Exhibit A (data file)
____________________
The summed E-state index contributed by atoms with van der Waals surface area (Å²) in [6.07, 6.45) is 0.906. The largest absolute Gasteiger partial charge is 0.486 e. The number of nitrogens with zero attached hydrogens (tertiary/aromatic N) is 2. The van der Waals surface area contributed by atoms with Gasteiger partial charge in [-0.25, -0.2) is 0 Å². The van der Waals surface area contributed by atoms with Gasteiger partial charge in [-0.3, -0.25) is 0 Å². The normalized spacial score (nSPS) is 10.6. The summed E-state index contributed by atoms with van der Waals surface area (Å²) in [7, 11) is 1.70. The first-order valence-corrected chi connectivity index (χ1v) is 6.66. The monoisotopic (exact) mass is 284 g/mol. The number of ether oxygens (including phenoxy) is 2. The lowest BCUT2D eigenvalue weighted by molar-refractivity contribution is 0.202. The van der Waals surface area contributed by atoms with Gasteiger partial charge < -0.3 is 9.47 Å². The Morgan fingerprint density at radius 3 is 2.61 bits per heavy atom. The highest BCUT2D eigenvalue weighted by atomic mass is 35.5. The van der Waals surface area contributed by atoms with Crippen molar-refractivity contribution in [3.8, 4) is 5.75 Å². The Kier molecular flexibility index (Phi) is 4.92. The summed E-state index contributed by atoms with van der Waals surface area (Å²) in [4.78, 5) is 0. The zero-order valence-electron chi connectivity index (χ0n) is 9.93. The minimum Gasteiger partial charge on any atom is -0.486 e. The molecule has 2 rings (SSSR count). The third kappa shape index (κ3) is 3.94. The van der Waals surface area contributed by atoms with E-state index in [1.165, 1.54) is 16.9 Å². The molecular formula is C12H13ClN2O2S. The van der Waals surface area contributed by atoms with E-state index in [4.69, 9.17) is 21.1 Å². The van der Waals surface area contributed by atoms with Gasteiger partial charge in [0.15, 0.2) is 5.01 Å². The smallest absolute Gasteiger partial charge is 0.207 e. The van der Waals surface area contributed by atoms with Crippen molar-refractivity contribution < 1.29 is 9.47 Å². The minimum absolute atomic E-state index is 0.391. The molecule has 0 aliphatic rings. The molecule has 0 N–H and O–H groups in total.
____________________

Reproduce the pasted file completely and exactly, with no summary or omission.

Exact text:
The summed E-state index contributed by atoms with van der Waals surface area (Å²) in [6.07, 6.45) is 0.906. The largest absolute Gasteiger partial charge is 0.486 e. The number of nitrogens with zero attached hydrogens (tertiary/aromatic N) is 2. The van der Waals surface area contributed by atoms with Gasteiger partial charge in [-0.25, -0.2) is 0 Å². The van der Waals surface area contributed by atoms with Gasteiger partial charge in [-0.3, -0.25) is 0 Å². The normalized spacial score (nSPS) is 10.6. The summed E-state index contributed by atoms with van der Waals surface area (Å²) in [7, 11) is 1.70. The first-order valence-corrected chi connectivity index (χ1v) is 6.66. The monoisotopic (exact) mass is 284 g/mol. The number of ether oxygens (including phenoxy) is 2. The lowest BCUT2D eigenvalue weighted by molar-refractivity contribution is 0.202. The van der Waals surface area contributed by atoms with Gasteiger partial charge < -0.3 is 9.47 Å². The Morgan fingerprint density at radius 3 is 2.61 bits per heavy atom. The highest BCUT2D eigenvalue weighted by atomic mass is 35.5. The van der Waals surface area contributed by atoms with Crippen molar-refractivity contribution in [3.8, 4) is 5.75 Å². The Kier molecular flexibility index (Phi) is 4.92. The summed E-state index contributed by atoms with van der Waals surface area (Å²) in [4.78, 5) is 0. The zero-order valence-electron chi connectivity index (χ0n) is 9.93. The minimum Gasteiger partial charge on any atom is -0.486 e. The molecule has 2 rings (SSSR count). The third kappa shape index (κ3) is 3.94. The van der Waals surface area contributed by atoms with E-state index in [1.165, 1.54) is 16.9 Å². The molecular formula is C12H13ClN2O2S. The van der Waals surface area contributed by atoms with E-state index in [4.69, 9.17) is 21.1 Å². The van der Waals surface area contributed by atoms with Gasteiger partial charge in [0.15, 0.2) is 5.01 Å². The smallest absolute Gasteiger partial charge is 0.207 e. The van der Waals surface area contributed by atoms with Crippen molar-refractivity contribution < 1.29 is 9.47 Å². The minimum absolute atomic E-state index is 0.391. The molecule has 0 aliphatic rings. The molecule has 0 N–H and O–H groups in total.